When Your Holiday Guest Is An Addict

Thursday, December 13, 2018 Alcohol & Drug Abuse News
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Medical Expert With Discovery Behavioral Health Offers Advice When You Just Can't Say No

LOS ANGELES, Dec. 13, 2018 /PRNewswire/ -- It's every holiday host's worse nightmare: a guest who is an alcoholic or

a drug addict. When not inviting the guest — a loved one, a professional partner or associate — is not an option, how do you prepare for the worst-case scenario?

The guest might be unaware of his or her substance abuse problem, or knows but can't help but to over-indulge during celebrations. In any case, the toxic guest is not interested in treatment. With one in 10 adult Americans addicted to drugs or alcohol,  chances are that you'll encounter addicts during one or more of your holiday dinners or parties.

Here to help with this dilemma is Dr. David Gigliotti, a physician board-certified in addiction medicine and the medical director of Pinelands Recovery Center. The center, located outside of Philadelphia in Medford, N.J., is one of the nation's preeminent, evidence-based addiction treatment facilities.

 Dr. Gigliotti offers these helpful tips for the worried party host:

1. Limit drink time. If you know someone coming to your party has a substance abuse problem, don't have a cocktail hour before dinner. Instead, offer nonalcoholic beverages and delicious snacks. There is so much drinking around the holidays that your non-substance abusing friends will find this a relief and if no one is drinking, it is harder for your substance abusing guest to indulge.

2. Allow for an early exit. If your heroin addicted son is coming to Christmas dinner to see his dying grandmother, set very firm rules that you expect him to act appropriately during dinner. Let him know that he may come for dinner and only dinner. Keep to your boundaries. Let him make an excuse to leave early and allow him to do so.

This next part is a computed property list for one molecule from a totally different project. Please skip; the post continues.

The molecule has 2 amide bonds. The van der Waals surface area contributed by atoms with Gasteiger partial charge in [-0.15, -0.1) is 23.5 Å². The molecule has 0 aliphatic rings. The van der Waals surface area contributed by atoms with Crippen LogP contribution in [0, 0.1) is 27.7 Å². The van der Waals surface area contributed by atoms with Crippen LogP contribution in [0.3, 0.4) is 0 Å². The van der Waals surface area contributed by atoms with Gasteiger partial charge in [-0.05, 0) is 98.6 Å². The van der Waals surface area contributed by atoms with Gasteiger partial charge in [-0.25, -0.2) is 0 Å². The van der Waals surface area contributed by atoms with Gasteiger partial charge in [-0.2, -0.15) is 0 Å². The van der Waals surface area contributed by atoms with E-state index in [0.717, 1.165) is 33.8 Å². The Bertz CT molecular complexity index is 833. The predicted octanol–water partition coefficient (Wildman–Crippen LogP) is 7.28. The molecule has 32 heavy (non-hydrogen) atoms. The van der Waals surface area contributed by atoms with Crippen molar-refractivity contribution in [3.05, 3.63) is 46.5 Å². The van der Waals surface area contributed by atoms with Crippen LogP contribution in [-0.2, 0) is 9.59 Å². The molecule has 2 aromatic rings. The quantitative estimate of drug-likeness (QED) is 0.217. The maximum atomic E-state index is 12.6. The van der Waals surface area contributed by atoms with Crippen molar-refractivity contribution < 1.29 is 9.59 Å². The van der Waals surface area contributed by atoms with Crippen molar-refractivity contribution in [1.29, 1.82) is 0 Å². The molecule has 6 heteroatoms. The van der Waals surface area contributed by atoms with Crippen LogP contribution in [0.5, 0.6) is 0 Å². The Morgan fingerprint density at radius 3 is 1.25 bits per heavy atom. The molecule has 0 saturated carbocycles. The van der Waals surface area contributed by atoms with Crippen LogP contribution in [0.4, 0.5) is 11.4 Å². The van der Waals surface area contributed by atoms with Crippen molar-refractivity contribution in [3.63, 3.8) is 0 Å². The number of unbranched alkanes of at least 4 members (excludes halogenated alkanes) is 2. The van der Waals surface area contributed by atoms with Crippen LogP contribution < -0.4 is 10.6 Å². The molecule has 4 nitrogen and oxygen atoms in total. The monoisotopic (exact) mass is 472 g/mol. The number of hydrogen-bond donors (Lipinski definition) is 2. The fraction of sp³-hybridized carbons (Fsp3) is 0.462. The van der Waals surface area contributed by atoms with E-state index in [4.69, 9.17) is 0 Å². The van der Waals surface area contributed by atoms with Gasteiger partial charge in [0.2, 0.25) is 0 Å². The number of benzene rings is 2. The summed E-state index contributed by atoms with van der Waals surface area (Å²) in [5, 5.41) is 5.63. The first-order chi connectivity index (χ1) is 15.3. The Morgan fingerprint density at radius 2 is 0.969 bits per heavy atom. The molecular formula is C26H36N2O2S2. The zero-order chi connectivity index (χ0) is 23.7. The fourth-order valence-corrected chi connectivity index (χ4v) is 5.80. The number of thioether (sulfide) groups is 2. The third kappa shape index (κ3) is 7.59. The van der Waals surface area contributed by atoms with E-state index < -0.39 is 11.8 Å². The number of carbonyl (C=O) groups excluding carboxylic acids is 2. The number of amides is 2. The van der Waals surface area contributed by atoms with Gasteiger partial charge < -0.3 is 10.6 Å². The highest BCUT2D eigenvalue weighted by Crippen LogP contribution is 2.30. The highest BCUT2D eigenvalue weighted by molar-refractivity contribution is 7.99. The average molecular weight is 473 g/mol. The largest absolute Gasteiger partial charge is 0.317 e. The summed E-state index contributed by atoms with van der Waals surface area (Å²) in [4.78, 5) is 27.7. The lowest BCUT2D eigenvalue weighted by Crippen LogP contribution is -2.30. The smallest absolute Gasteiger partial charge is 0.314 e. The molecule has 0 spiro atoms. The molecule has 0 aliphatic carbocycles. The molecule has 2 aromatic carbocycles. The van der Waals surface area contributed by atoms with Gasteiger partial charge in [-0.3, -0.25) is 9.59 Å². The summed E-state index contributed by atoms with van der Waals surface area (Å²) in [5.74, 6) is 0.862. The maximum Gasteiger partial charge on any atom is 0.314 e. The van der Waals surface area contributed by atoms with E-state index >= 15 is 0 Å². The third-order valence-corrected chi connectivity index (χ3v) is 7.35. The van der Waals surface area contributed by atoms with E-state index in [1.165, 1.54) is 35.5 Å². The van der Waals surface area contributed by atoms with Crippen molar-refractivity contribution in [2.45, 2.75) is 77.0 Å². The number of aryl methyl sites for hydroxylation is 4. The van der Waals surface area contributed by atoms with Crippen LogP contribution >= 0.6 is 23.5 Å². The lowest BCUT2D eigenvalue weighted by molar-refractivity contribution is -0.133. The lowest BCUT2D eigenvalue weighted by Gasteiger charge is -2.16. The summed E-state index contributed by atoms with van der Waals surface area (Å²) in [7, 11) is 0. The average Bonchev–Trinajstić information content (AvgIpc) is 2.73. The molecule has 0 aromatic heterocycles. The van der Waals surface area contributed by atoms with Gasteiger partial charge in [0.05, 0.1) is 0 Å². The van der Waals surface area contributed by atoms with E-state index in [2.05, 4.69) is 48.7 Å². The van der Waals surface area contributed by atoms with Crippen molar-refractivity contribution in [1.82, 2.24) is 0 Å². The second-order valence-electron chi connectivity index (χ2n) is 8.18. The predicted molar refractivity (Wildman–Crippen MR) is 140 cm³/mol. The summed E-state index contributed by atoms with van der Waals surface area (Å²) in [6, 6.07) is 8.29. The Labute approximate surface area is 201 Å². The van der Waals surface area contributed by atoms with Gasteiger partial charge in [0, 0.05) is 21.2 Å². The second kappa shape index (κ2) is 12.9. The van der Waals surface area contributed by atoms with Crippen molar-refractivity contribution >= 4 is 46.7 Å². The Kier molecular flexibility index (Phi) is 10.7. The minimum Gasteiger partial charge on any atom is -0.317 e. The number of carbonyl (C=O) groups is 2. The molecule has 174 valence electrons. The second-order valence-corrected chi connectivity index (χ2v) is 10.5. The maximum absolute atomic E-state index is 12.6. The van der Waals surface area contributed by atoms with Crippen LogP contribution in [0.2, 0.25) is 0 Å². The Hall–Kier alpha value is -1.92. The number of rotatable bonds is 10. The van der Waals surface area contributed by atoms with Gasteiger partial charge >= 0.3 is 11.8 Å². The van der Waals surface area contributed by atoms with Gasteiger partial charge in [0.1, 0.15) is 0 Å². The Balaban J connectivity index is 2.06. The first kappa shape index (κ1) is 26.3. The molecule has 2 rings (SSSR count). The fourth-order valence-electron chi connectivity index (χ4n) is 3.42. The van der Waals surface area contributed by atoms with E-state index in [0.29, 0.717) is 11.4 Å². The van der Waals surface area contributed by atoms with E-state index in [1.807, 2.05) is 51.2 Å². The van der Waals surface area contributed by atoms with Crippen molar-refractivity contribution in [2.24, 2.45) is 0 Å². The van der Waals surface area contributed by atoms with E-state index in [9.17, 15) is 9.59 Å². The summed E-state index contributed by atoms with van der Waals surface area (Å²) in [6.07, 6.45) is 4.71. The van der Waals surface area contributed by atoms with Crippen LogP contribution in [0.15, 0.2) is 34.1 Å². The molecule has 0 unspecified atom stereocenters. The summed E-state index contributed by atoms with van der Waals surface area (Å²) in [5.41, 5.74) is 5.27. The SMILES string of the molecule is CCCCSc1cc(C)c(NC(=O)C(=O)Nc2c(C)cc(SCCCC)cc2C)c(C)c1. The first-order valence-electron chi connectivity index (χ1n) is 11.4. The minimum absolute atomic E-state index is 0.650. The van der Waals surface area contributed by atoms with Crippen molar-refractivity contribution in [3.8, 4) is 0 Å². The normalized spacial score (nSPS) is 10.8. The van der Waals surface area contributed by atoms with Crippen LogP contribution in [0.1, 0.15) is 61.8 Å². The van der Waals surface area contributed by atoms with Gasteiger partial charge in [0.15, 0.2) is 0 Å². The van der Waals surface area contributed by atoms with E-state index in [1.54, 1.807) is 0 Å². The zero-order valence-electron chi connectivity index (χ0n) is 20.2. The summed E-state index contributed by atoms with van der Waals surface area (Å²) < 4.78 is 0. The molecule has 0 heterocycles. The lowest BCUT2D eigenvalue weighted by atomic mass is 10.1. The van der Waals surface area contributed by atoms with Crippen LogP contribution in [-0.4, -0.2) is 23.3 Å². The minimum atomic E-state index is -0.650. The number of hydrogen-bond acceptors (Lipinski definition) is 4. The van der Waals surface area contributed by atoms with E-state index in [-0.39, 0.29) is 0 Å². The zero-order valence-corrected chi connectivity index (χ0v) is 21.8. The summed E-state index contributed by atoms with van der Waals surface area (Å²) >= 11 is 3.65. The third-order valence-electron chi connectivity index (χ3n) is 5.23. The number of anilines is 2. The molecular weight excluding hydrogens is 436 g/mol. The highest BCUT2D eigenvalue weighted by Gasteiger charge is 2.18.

3. Suggest treatment. A lot of addicts think they are hiding their problem. While during Christmas dinner or over a game of dreidel isn't the time for an intervention, pull your loved one aside at some point and let them know how much you love them and want the best for them. Be direct that you want them to get help and will support them in that effort.

Pinelands Recovery Center is owned and operated by Discovery Behavioral Health, a leading healthcare provider in the U.S. in the treatment of substance abuse, mental health and eating disorders, offering successful residential and outpatient evidence-based treatment of children, teens and adults. The company was established in 1998 and is headquartered in Orange County, California.

Press Contact:Greg Ptacekfor Discovery Behavioral Health323-841-8002 mobilegregptacek@me.com


Cision View original content:http://www.prnewswire.com/news-releases/when-your-holiday-guest-is-an-addict-300764800.html

SOURCE Discovery Behavioral Health

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